Richard Nixon had his brother Donald; Jimmy Carter had his brother Billy, Ronald Reagan had his brother Neil. But, in recent presidential history, no president has had the blatant familial conflicts of interest that George Bush has.
Prescott Bush. Brother. Munenobu Shoji, president of a Japanese real estate firm, reported that his firm and another, both run by a former Japanese crime boss, paid Prescott $200,000 for investment advice. Shoji said he was introduced to Prescott by the president of a firm with connections to an organized-crime syndicate. “I thought of making investments in the United States with the help of Mr. Bush, who is a financial consultant and knows many influential people such as the presidents of South Korea and the Philippines,” Shoji said.
Neil Bush. Son. Neil was a director of Silverado Savings and Loan, in Colorado, which was shut down by regulators in December 1988 and is expected to cost taxpayers about $1 billion. Regulators were told to delay closing Silverado until after election day in 1988. In mid-July, 1991, Neil was hired as director of new business development for TransMedia Communications, a cable sports network. When asked, Bill Daniels, the cable TV tycoon who hired Neil, said he will “absolutely” continue to communicate with the president (George Bush) in his battle to stave off re-regulation of the cable industry.
Jeb Bush. Son. Jeb Bush, a Miami real estate developer, knew Leonel Martinez, a Miami builder, as a generous contributor to Bush family causes. Others knew that Martinez imported more than 3 1/2 tons of cocaine and more than 75 tons of marijuana into the United States and was under investigation for more than four murders. Martinez, also a dedicated Reaganite and active supporter of the contras, is now serving 23 years in prison for drug trafficking.
George W. Bush. Son. When Harken Energy Corp. of Grand Prairie, Texas, signed an oil-production sharing agreement with Bahrain, a tiny island off the coast of Saudi Arabia, industry experts marveled over how a virtually anonymous company, with no previous international drilling experience, could land such a potentially valuable concession. Perhaps the experts were not aware that George W. Bush, eldest son of the President, was on Harken’s board of directors and a $50,000-a-year “consultant” to the company’s chief executive officer. George sold more than 200,000 shares of Harken stock just weeks before Iraq’s invasion of Kuwait, on August 2, 1990 but did not report the “insider” stock sale until March of 1991, nearly eight months after the federal deadline for disclosing such transactions.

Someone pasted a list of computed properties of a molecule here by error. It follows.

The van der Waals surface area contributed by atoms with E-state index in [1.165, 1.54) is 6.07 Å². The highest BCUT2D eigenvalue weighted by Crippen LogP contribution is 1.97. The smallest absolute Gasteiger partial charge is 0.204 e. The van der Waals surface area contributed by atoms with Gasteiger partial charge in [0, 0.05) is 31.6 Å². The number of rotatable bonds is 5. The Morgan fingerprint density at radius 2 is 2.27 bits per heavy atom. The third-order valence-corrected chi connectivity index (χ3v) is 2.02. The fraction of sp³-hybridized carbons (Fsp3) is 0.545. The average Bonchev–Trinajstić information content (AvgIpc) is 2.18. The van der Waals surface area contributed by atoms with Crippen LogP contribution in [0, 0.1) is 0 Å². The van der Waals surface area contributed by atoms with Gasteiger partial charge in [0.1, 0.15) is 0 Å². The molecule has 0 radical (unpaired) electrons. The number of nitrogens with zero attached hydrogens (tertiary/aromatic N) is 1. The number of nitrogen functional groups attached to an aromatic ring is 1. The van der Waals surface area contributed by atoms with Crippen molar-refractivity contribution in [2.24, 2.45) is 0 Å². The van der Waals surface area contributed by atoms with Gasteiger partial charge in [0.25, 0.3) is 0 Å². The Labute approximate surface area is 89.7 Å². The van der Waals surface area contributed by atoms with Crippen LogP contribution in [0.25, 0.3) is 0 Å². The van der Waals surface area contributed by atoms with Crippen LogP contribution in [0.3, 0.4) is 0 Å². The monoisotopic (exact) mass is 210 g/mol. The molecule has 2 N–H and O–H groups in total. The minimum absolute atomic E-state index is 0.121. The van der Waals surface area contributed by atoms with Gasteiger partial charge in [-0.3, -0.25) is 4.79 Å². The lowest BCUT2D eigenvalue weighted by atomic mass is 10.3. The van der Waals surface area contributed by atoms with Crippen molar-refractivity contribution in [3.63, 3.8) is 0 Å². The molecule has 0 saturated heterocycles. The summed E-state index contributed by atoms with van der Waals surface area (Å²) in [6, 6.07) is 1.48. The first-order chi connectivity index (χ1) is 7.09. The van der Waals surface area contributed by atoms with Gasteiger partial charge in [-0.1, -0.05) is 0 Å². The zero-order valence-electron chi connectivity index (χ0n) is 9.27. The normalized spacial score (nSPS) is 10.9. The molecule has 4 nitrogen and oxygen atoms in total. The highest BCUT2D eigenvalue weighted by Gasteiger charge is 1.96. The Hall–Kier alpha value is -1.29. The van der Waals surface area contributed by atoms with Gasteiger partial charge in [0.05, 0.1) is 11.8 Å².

SSU CENSORED RESEARCHER: DUSTIN HARP
SOURCE: SAN FRANCISCO EXAMINER, 110 Fifth Avenue, San Francisco, CA 94103, DATE: 7/28/91
TITLE: “Crime-linked firms hired Prescott Bush”
SOURCE: SANTA ROSA PRESS DEMOCRAT, 427 Mendocino Ave., Santa Rosa, CA 95401, DATES: 7/19/91 and 8/6/91
TITLES: “Neil Bush’s new boss” and “Son’s S&L not closed”
SOURCE: SPIN, 6 West 18th St., 11th Floor, New York, NY 10011, DATE: 12/3/91
TITLE: “See No Evil”
AUTHOR: Jefferson Morley
SOURCE: THE TEXAS OBSERVER, 307 West 7th St., Austin, TX 78701, DATES: 7/12/91 and 8/6/91
TITLES: “Oil in the family” and “Global Entanglements”
AUTHOR: David Armstrong
COMMENTS: Author Jefferson Morley said that “the revelation that the President and his son and the nation’s top drug policy official have received money from a convicted cocaine trafficker — and have not returned said campaign contributions — is worthy of mass media and reportorial follow-up. My article in SPIN received neither.”
Journalist David Armstrong notes that “given George W. Bush’s involvement in Harken Energy, exposure of the company’s more unsavory connections would be unlikely to improve the president’s standing in the polls.”
The various sources used by Project Censored to compile this nomination about President George Bush, his family, and their questionable conflicts of interest combine to make a point about the media coverage. Indeed, if a person happened to read a variety of sources on this issue, one would have a fairly good insight into how members of the Bush family use the presidency to further their personal goals despite the appearance of serious conflicts of interest. This is asking a lot of even the most concerned “good citizen.” It is the media’s responsibility to collect all the information about the various intrigues of the Bush family and present it to the American public in the context of the political/economic scene. This, of course, the media has not done.